# Are there any special techniques for tempering dark chocolates with different cacao percentages?

I want to use up some chocolate I have on hand, and don't have enough of either one for the recipe I plan to use for truffles, so I thought I'd try combining the 3 chocolates. One is 54%, one is 63%, and one is 86%. Any suggestions or warnings would be appreciated! Thanks!

-

You're first melting it all and mixing it together, right? You can just compute the cacao contents of the resulting mixture. For that you'll need to weigh the three batches. Say the 54% batch is 200g, the 63% batch is 150g and the 86% batch is 100g. Then you have a total of 54% * 200g + 63% * 150g + 86% * 100g = 108g + 94.5g + 86g = 288.5g of cacao out of a total mass of 200g + 150g + 100g = 450g. So the resulting cacao percentage is 288.5 / 450 = 64%. Now just treat the mixture as you would 64% cacao chocolate (since that's what it is).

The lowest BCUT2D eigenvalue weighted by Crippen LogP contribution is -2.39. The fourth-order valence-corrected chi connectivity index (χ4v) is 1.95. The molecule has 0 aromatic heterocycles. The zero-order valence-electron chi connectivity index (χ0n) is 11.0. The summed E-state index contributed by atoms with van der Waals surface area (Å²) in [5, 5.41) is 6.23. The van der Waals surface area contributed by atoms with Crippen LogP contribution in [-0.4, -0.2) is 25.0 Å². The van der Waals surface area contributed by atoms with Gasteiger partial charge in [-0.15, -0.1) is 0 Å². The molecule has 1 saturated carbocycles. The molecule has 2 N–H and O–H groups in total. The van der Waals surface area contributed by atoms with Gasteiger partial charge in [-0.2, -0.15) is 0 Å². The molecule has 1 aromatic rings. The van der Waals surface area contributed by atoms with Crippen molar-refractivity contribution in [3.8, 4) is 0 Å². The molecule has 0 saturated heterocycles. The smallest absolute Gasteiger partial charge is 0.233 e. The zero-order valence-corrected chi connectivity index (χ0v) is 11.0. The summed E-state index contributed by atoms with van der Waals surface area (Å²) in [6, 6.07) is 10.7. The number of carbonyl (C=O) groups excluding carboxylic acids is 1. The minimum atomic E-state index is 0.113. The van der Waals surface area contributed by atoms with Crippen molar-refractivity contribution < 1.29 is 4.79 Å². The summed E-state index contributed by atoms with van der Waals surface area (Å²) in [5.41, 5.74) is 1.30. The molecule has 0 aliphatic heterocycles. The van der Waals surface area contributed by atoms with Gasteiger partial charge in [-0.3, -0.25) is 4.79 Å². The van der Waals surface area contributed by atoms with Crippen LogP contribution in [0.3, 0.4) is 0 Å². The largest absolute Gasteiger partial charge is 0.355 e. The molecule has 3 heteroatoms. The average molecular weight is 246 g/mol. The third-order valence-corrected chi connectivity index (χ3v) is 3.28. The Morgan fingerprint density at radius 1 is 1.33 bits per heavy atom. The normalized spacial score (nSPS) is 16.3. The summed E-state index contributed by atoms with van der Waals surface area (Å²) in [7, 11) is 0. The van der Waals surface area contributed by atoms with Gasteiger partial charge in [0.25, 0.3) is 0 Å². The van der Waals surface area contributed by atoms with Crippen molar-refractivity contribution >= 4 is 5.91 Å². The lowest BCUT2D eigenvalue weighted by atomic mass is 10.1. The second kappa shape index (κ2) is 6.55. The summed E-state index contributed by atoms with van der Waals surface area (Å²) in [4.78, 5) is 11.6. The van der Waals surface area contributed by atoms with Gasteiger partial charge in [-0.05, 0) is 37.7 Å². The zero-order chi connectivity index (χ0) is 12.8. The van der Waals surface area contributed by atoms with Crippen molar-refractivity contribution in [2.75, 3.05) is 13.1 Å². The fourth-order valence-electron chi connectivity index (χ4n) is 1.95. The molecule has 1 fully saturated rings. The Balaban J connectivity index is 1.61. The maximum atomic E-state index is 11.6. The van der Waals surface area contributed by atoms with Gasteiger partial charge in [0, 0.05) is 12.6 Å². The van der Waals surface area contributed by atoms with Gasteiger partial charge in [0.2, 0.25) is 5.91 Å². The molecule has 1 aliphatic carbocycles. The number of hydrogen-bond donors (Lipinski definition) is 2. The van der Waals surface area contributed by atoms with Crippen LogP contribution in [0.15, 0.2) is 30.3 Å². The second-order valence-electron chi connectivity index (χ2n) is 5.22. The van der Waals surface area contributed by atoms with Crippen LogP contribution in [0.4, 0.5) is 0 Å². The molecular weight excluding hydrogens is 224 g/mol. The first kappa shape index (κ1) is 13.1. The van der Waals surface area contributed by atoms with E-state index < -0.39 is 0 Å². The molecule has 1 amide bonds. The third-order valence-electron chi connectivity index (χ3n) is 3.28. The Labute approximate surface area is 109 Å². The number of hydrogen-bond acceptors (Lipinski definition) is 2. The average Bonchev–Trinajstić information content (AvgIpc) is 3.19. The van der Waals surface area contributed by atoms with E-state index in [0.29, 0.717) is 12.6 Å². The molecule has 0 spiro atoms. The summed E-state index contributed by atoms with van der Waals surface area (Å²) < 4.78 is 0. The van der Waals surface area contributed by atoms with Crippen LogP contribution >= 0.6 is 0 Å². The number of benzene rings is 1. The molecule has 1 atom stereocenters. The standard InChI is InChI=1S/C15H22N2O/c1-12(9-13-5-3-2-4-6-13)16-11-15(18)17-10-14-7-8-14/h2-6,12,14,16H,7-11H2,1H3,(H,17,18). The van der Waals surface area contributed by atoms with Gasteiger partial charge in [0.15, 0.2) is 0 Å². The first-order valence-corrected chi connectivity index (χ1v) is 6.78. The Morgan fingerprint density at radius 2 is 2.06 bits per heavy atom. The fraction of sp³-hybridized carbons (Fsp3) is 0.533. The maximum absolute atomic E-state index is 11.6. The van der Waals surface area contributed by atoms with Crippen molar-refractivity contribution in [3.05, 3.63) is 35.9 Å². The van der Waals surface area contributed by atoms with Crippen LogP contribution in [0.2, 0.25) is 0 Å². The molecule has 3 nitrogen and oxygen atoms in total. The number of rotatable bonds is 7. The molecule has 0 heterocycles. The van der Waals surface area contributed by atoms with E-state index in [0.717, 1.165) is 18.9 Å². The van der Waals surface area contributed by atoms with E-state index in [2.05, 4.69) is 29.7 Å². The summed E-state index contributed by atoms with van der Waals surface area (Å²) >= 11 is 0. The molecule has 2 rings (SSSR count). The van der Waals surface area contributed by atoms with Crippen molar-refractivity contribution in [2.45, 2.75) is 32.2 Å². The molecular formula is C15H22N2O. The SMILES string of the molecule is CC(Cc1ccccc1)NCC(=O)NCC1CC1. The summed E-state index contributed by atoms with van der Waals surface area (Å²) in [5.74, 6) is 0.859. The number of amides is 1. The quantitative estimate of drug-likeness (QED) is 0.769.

-
Math is delicious! – Bob Dec 13 '10 at 16:43

Mixing chocolates for tempering is usually fine. The percentage of cocoa isn't actually what makes a difference in the tempering. The percentage of cocoa butter is what really matters. Unfortunately, that information is usually hard to find, so most tempering techniques just assume an average amount.

As long as all three chocolates have been properly stored (cool, dry, sealed), then you should have no problem. If you are using the seeding method, save the best stored or newest chocolate to use as the seed, since it will be most in temper.

-

Ok, self admitted dark chocoholic here. I have done this myself. Its really not that different. You might want to consider adding Paramount crystals to aid in the tempering process.

-